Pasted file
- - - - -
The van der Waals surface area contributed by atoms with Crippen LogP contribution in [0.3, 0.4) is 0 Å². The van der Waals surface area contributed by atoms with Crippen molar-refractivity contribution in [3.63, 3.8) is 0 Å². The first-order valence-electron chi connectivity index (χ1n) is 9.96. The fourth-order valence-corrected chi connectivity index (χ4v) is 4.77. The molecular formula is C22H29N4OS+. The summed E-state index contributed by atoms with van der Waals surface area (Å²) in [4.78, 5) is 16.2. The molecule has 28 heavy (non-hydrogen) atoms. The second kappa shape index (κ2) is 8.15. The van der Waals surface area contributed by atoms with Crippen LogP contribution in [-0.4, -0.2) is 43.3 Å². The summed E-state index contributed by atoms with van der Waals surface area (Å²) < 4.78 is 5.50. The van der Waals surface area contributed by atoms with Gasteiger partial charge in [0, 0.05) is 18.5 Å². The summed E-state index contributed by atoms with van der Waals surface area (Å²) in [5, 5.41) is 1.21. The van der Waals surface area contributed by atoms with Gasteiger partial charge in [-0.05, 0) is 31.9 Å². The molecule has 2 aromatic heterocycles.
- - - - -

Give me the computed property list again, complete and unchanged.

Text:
The van der Waals surface area contributed by atoms with Crippen LogP contribution in [0.3, 0.4) is 0 Å². The van der Waals surface area contributed by atoms with Crippen molar-refractivity contribution in [3.63, 3.8) is 0 Å². The first-order valence-electron chi connectivity index (χ1n) is 9.96. The fourth-order valence-corrected chi connectivity index (χ4v) is 4.77. The molecular formula is C22H29N4OS+. The summed E-state index contributed by atoms with van der Waals surface area (Å²) in [4.78, 5) is 16.2. The molecule has 28 heavy (non-hydrogen) atoms. The second kappa shape index (κ2) is 8.15. The van der Waals surface area contributed by atoms with Crippen LogP contribution in [-0.4, -0.2) is 43.3 Å². The summed E-state index contributed by atoms with van der Waals surface area (Å²) < 4.78 is 5.50. The van der Waals surface area contributed by atoms with Gasteiger partial charge in [0, 0.05) is 18.5 Å². The summed E-state index contributed by atoms with van der Waals surface area (Å²) in [5, 5.41) is 1.21. The van der Waals surface area contributed by atoms with Gasteiger partial charge in [-0.05, 0) is 31.9 Å². The molecule has 2 aromatic heterocycles.